Medicare is a great way to get health coverage as you get older, but the timing for enrolling or changing plans can be tricky. Opportunities to sign up for Medicare or switch to a Medicare Advantage (MA) plan are usually limited to very specific and standard enrollment periods called Medicare Initial Enrollment Period (IEP) or Annual or Open Enrollment Periods (AEP or OEP). But we all know that “life happens” and can change our circumstances without warning. People move, lose jobs, need skilled nursing care, and more.

Is there a way to get Medicare coverage outside the regular enrollment periods? Yes—and that’s where a Special Enrollment Period (SEP) comes in. SEPs allow you to get covered if something happens or if you’d like to enroll in an MA plan outside the normal enrollment periods. Do you qualify for an SEP? Find out by answering these questions.

Has your employment ended?

If you are 65 and over and your employment is ending, you may qualify for an SEP to enroll in Medicare. When you turned 65, you likely signed up for Medicare Part A (hospital coverage), but you probably didn’t sign up for Medicare Part B (medical coverage) because you were still working. Now, you have up to eight months after you stop working and your employer health insurance coverage ends to add Medicare Part B without a penalty.

Have you lost coverage from another provider?

If so, you qualify for an SEP to join an MA Plan or a Medicare Prescription Drug Plan. The Centers for Medicare and Medicare Services (CMS) allows you to change your coverage for certain life events, such as losing other insurance coverage. First, you’ll need to enroll in Parts A and B, then you’ll have two months after losing coverage to join an MA Plan with drug coverage or a Medicare Prescription Drug Plan.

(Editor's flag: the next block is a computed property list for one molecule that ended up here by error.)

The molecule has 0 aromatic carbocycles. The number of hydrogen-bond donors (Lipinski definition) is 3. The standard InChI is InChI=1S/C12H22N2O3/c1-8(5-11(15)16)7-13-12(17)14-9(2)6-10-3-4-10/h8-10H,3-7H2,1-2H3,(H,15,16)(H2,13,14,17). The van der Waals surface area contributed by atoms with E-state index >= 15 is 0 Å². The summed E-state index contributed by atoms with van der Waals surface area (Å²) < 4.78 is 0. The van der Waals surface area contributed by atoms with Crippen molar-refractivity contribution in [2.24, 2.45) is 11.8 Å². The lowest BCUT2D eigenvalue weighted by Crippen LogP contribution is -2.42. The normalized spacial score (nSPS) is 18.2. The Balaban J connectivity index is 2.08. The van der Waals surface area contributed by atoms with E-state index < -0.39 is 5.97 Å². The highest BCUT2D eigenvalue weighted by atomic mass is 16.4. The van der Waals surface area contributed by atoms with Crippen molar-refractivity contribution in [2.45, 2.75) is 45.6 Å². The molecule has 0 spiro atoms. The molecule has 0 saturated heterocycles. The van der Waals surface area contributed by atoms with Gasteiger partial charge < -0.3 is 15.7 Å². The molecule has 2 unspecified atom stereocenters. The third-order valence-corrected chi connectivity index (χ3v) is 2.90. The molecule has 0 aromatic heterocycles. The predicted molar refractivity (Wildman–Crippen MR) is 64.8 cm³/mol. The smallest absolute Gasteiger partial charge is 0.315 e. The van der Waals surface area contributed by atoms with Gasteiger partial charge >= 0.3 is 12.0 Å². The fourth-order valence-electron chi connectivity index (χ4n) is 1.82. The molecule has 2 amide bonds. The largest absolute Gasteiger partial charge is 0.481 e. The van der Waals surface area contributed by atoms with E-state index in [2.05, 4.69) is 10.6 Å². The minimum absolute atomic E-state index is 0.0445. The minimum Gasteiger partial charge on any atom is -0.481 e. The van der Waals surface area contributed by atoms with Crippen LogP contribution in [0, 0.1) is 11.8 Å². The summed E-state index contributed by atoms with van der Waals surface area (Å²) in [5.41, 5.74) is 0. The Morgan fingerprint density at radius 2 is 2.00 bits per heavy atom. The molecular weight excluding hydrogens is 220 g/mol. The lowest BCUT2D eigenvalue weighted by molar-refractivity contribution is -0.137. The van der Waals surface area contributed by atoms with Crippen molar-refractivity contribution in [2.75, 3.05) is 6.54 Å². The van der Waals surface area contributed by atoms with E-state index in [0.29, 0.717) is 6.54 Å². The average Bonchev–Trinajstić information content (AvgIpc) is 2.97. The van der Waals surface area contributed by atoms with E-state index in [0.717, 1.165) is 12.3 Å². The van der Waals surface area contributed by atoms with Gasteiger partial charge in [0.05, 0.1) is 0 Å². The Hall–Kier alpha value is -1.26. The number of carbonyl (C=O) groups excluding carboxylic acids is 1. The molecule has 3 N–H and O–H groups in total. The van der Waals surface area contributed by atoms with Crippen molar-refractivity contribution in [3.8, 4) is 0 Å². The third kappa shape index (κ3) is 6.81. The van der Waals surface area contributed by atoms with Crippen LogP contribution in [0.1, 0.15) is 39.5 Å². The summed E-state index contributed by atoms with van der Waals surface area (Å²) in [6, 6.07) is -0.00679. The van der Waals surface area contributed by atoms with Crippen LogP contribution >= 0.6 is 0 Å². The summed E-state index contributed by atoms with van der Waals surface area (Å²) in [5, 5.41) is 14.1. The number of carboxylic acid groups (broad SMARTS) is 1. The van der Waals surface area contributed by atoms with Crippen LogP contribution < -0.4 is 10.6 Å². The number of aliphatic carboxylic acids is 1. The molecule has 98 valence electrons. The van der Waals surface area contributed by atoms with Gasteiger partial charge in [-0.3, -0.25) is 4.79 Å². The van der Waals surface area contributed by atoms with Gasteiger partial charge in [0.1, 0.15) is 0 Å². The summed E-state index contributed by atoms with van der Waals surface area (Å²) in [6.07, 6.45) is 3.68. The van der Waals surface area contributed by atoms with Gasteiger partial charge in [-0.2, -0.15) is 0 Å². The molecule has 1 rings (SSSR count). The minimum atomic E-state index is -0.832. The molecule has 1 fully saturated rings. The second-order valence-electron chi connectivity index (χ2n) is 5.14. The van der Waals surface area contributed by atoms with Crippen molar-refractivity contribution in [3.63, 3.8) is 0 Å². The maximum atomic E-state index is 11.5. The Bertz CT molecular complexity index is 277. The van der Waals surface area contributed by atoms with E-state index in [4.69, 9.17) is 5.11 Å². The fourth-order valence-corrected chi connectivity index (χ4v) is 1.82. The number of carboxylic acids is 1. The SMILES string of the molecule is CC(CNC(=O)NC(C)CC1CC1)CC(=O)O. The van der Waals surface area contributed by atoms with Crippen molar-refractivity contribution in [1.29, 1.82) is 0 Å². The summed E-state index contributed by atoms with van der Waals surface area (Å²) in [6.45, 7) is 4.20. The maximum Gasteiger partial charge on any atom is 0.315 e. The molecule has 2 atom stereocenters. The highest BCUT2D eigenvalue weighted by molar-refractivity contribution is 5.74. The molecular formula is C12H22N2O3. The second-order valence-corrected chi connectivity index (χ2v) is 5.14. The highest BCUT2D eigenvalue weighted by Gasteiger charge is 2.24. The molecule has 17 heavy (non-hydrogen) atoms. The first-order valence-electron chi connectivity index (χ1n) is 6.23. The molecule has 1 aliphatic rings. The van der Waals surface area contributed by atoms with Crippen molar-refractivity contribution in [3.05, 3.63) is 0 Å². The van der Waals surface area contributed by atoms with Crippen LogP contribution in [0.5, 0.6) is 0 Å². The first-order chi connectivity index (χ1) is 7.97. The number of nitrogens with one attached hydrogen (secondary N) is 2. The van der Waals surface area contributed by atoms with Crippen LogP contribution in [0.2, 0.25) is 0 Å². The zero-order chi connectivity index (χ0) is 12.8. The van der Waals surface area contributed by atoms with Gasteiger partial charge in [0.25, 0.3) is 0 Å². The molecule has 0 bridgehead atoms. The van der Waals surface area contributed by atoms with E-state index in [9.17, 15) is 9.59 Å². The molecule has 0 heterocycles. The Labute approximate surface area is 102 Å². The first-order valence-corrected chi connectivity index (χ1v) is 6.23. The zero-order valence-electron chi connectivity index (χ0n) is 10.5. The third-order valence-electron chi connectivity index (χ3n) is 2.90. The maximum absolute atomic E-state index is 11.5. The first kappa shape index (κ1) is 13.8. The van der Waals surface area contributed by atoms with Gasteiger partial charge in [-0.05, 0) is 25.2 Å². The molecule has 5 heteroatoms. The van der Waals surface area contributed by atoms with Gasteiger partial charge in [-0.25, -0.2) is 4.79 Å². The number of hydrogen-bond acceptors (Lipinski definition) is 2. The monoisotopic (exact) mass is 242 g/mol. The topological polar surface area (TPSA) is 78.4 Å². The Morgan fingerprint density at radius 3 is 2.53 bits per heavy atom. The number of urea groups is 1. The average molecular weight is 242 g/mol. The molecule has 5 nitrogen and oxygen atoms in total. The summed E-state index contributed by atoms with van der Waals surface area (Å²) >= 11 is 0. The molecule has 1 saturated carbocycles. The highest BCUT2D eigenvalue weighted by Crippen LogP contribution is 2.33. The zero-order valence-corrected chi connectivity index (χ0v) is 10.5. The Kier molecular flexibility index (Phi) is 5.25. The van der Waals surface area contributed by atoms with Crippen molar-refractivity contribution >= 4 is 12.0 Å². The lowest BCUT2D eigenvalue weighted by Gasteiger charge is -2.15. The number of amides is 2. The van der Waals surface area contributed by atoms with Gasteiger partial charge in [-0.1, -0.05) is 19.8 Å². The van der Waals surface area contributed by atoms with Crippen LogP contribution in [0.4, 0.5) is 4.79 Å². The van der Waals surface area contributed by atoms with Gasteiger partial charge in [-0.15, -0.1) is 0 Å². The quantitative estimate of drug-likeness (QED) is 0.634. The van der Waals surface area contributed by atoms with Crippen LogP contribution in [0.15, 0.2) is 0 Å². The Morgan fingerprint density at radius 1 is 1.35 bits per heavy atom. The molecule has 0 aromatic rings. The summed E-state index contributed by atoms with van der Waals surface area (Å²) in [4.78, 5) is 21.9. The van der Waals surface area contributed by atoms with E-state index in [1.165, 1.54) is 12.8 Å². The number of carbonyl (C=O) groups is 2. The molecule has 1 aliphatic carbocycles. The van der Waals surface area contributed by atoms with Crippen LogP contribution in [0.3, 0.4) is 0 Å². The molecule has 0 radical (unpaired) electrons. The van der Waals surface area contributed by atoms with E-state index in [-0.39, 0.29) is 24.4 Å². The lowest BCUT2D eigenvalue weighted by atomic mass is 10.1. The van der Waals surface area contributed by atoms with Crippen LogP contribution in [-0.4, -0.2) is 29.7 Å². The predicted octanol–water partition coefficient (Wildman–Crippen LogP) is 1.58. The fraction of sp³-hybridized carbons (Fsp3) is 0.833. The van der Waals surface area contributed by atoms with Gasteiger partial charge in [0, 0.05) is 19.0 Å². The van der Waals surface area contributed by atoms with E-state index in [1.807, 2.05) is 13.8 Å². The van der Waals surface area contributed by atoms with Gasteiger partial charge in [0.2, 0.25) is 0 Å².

Did you lose your prescription drug coverage?

If you involuntarily lost creditable prescription drug coverage (coverage that’s at least as good as Medicare Part D), you have a two-month special enrollment period to enroll in a Medicare Part D plan. Many people delay enrolling in a Medicare Part D plan because they have better prescription coverage through a current or former employer or a spouse. However, if that coverage ends or changes and is no longer creditable, you may qualify for an SEP. If you miss the two-month SEP, you can enroll in a Part D plan only during the AEP (October 15- December 7) for coverage that will start on January 1.

If you have a gap in creditable prescription drug coverage for more than 63 days, you will be charged a late enrollment penalty which is added to your monthly Part D premium for as long as you are covered by a Part D plan.

Have you moved?

If you’re moving to a new address not covered in your current plan’s service area (or if your address is still in your MA plan’s service area but there are new plan options based on your location), then you have one month after you notify your plan about the move plus two more full months to switch your coverage. If you recently moved to Monterey County and are looking to make a change, we are here to make the transition easier. Our Health Plan Advisors can be reached at (855) 378-9680. (TTY users call 711.)

Are you in a skilled nursing facility?

You may also qualify for an SEP if you move into, out of, or reside in a skilled nursing facility (SNF) or long-term care (LTC) hospital. You can join an MA plan for two full months after you leave the institution. Learn more about the role we play in the recovery of our members who have had hospital or SNF stays.

These are just some of the situations that may qualify you for an SEP. For a complete list, visit the special circumstances page of Remember the length of time you have to make changes and the type of changes you can make may be different for each SEP.